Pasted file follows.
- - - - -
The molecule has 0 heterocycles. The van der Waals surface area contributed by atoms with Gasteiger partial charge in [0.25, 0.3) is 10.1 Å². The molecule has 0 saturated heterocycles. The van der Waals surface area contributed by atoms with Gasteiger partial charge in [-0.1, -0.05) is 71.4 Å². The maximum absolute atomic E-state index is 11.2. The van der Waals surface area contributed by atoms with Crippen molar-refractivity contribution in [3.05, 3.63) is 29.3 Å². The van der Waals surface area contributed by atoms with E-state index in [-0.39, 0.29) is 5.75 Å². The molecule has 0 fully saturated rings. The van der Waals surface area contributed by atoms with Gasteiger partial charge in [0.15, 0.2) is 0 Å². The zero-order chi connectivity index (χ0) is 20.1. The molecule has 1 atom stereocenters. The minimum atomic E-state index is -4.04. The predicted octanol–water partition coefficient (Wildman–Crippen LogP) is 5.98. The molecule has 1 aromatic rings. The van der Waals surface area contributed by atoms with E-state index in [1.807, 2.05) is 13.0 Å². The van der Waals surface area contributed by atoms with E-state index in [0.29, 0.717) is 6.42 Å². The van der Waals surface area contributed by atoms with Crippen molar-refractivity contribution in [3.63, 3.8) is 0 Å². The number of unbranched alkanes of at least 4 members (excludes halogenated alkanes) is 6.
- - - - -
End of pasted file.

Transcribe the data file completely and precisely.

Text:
The molecule has 0 heterocycles. The van der Waals surface area contributed by atoms with Gasteiger partial charge in [0.25, 0.3) is 10.1 Å². The molecule has 0 saturated heterocycles. The van der Waals surface area contributed by atoms with Gasteiger partial charge in [-0.1, -0.05) is 71.4 Å². The maximum absolute atomic E-state index is 11.2. The van der Waals surface area contributed by atoms with Crippen molar-refractivity contribution in [3.05, 3.63) is 29.3 Å². The van der Waals surface area contributed by atoms with E-state index in [-0.39, 0.29) is 5.75 Å². The molecule has 0 fully saturated rings. The van der Waals surface area contributed by atoms with Gasteiger partial charge in [0.15, 0.2) is 0 Å². The zero-order chi connectivity index (χ0) is 20.1. The molecule has 1 atom stereocenters. The minimum atomic E-state index is -4.04. The predicted octanol–water partition coefficient (Wildman–Crippen LogP) is 5.98. The molecule has 1 aromatic rings. The van der Waals surface area contributed by atoms with E-state index in [1.807, 2.05) is 13.0 Å². The van der Waals surface area contributed by atoms with E-state index in [0.29, 0.717) is 6.42 Å². The van der Waals surface area contributed by atoms with Crippen molar-refractivity contribution in [3.63, 3.8) is 0 Å². The number of unbranched alkanes of at least 4 members (excludes halogenated alkanes) is 6.